Thanks for visiting my web site. If you want to find out more about me, or about my three books or anything else I have written, this is the place. The photo at right was taken by Clay Blackmore back in 2004 when I had thicker hair and it was still mostly black. As you can see from the more recent photos below, I now have thinner hair and it's now mostly grey. But hopefully I am a little wiser.
more information about my workshop
For more information about my
Photo at right by Stuart Nicol.
Mr. Nicol took this photo during my 2013 visit
to St. George's School for Girls, in Edinburgh.
more information about my workshop
more information about my workshop
I lead workshops on a wide variety of topics. Here are several more:
o Gender-aware strategies for broadening educational horizons and boosting academic achievement, so that the same boy who loves football and video games will love Jane Eyre and Jane Austen; so that the same girl who loves Twilight will also love computer science and physics;
o The diagnosis and misdiagnosis of ADHD; many students have deficits of attention, but not all deficits of attention are due to ADHD; other conditions, such as sleep deprivation, can mimic ADHD – and nowadays lots of boys are staying up past midnight firing photon torpedoes at the enemy, while many girls are staying up past midnight Photoshopping their pictures for their Facebook page;
o The impact of endocrine disruptors on development in girls and in boys, and what parents can do to minimize this impact
o The biggest change in American culture over the past 40 years, which is: the transfer of authority from parents to children; why that's harmful; how to be an authoritative, loving parent
o Gender issues in the use of, and in the consequences of using, social media such as Facebook, YouTube, Tumblr, Snapchat, Instagram, and online video games – with an emphasis on what parents need to know and do
You will find some of this information in my second book Boys Adrift and in my third book Girls on the Edge. If you would like more detailed information about my professional development workshops for teachers and school administrators; my presentations for parents and communities; or my workshops for counselors, psychologists, and juvenile justice professionals; please contact me.
Photo at right by Bill Cramer.
Mr. Cramer took this photo during my visit to Boys' Latin,
a public charter school in West Philadelphia.
first book, Why Gender Matters: what parents and teachers need to know
about the emerging science of sex differences was published in hardcover
by Doubleday (2005) and in an expanded softcover edition by Random House
(2006). My second book, Boys Adrift:
The five factors driving the growing epidemic of unmotivated boys, was
published by Basic Books in 2007; an expanded softcover edition was published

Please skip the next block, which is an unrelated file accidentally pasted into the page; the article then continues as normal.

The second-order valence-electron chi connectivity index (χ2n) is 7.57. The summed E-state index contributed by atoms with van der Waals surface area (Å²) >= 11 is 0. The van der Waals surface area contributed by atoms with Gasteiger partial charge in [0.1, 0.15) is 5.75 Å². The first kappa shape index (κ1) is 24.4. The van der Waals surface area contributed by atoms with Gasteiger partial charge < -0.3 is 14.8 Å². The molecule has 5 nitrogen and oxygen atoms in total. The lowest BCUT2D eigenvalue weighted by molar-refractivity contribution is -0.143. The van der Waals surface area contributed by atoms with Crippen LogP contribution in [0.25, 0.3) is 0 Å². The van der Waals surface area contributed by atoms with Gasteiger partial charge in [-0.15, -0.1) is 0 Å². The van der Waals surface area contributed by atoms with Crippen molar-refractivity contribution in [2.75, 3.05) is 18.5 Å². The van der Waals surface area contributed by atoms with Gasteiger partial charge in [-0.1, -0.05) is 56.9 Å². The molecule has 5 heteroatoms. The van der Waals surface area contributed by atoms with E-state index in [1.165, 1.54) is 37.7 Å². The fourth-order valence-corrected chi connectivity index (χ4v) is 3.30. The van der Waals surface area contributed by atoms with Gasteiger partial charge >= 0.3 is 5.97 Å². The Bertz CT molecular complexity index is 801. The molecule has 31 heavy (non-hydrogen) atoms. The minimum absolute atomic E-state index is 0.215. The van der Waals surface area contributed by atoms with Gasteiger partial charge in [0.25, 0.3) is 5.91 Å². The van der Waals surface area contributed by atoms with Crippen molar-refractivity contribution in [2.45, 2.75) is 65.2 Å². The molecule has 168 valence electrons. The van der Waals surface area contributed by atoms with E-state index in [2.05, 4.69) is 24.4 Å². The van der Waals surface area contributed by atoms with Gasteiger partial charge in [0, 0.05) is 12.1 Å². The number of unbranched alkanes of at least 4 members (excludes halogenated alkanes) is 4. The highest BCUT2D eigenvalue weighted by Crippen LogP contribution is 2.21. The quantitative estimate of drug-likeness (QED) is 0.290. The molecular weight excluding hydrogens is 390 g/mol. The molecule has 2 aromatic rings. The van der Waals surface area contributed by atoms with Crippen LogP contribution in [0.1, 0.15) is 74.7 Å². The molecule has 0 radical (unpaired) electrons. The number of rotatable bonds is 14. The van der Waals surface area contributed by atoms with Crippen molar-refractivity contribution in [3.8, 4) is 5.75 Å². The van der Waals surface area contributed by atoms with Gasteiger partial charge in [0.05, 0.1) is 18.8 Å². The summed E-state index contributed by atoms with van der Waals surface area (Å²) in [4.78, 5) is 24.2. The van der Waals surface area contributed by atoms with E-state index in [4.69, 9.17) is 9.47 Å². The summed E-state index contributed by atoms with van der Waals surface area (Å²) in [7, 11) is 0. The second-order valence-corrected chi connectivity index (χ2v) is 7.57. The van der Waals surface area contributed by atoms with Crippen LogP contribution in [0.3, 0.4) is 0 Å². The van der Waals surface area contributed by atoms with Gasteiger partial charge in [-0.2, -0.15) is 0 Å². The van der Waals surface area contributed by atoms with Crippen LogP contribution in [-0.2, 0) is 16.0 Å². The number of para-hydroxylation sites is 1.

in 2009. My third book, Girls
on the Edge, was published by Basic Books in 2010; an
extensively-revised, updated softcover edition was published in 2011.
Supplemental information and additional links for Girls on the Edge is
available by clicking here. I am now working on a fourth book,
about the ways in which American parents have abdicated parental authority over the past
thirty years, and how that abdication of authority has been harmful to children.
Today, American children often make many of the decisions
which parents used to make - such as which school to attend - and that's not a good thing.
At this website, you can:
My education and experience
My events for 2005
My events for 2006
My events for 2007.
My events for 2008.
My events for 2009.
My events for 2010.
My events for 2011.
My events for 2012.
My events through June 2013.
The listing of events for July - December 2013 is not complete. Please contact me if you'd like to know whether I'll be leading a workshop or other event in your area in the next 12 to 18 months.
Comments from people who've heard me speak.
My books have also been translated into Chinese, Japanese, and Korean.
"Packed with advice and
concrete suggestions for parents, Girls
on the Edge is a treasure trove of rarely-seen research on girls,
offering families guidance on some of the most pressing issues facing girls
today. Dr Sax's commitment to girls' success comes through on every page."
— Rachel Simmons, author of Odd Girl Out and The Curse of the Good Girl
"This is essential reading for parents and teachers,
and one of the most thought-provoking books on teen development
— Library Journal, May 1 2010
"Crucial . . .Parents of tween and teen girls would do well to check this book." — Professor Mark Bauerlein, Emory University, April 30 2010, writing for The Chronicle of Higher Education
"In clear, accessible language,
Sax deftly blends anecdotes, clinical research, and even lines of poetry in
persuasive, often fascinating chapters that speak straight to parents . . .